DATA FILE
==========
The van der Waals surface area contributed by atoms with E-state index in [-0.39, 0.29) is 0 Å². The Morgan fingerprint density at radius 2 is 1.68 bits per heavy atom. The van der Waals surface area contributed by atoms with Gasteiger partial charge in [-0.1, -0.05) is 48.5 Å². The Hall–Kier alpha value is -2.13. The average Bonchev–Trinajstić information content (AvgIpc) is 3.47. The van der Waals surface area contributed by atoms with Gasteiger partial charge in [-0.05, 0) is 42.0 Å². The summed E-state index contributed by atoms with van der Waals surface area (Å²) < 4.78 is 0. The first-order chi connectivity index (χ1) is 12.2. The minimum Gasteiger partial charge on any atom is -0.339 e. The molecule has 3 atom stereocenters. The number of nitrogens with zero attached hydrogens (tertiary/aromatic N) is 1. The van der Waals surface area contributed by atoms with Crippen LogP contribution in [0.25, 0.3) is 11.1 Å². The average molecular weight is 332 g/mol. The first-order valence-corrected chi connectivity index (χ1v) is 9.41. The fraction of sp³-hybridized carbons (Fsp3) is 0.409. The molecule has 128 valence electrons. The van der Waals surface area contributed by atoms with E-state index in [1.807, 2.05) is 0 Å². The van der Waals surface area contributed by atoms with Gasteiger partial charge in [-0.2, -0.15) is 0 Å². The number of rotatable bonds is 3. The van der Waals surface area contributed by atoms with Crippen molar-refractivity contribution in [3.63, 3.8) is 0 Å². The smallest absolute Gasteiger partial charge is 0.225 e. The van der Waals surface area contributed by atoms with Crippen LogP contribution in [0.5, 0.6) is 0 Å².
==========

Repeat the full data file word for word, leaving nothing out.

The van der Waals surface area contributed by atoms with E-state index in [-0.39, 0.29) is 0 Å². The Morgan fingerprint density at radius 2 is 1.68 bits per heavy atom. The van der Waals surface area contributed by atoms with Gasteiger partial charge in [-0.1, -0.05) is 48.5 Å². The Hall–Kier alpha value is -2.13. The average Bonchev–Trinajstić information content (AvgIpc) is 3.47. The van der Waals surface area contributed by atoms with Gasteiger partial charge in [-0.05, 0) is 42.0 Å². The summed E-state index contributed by atoms with van der Waals surface area (Å²) < 4.78 is 0. The first-order chi connectivity index (χ1) is 12.2. The minimum Gasteiger partial charge on any atom is -0.339 e. The molecule has 3 atom stereocenters. The number of nitrogens with zero attached hydrogens (tertiary/aromatic N) is 1. The van der Waals surface area contributed by atoms with Crippen LogP contribution in [0.25, 0.3) is 11.1 Å². The average molecular weight is 332 g/mol. The first-order valence-corrected chi connectivity index (χ1v) is 9.41. The fraction of sp³-hybridized carbons (Fsp3) is 0.409. The molecule has 128 valence electrons. The van der Waals surface area contributed by atoms with E-state index in [1.807, 2.05) is 0 Å². The van der Waals surface area contributed by atoms with Gasteiger partial charge in [-0.2, -0.15) is 0 Å². The number of rotatable bonds is 3. The van der Waals surface area contributed by atoms with Crippen molar-refractivity contribution in [3.63, 3.8) is 0 Å². The smallest absolute Gasteiger partial charge is 0.225 e. The van der Waals surface area contributed by atoms with Crippen LogP contribution in [0.5, 0.6) is 0 Å².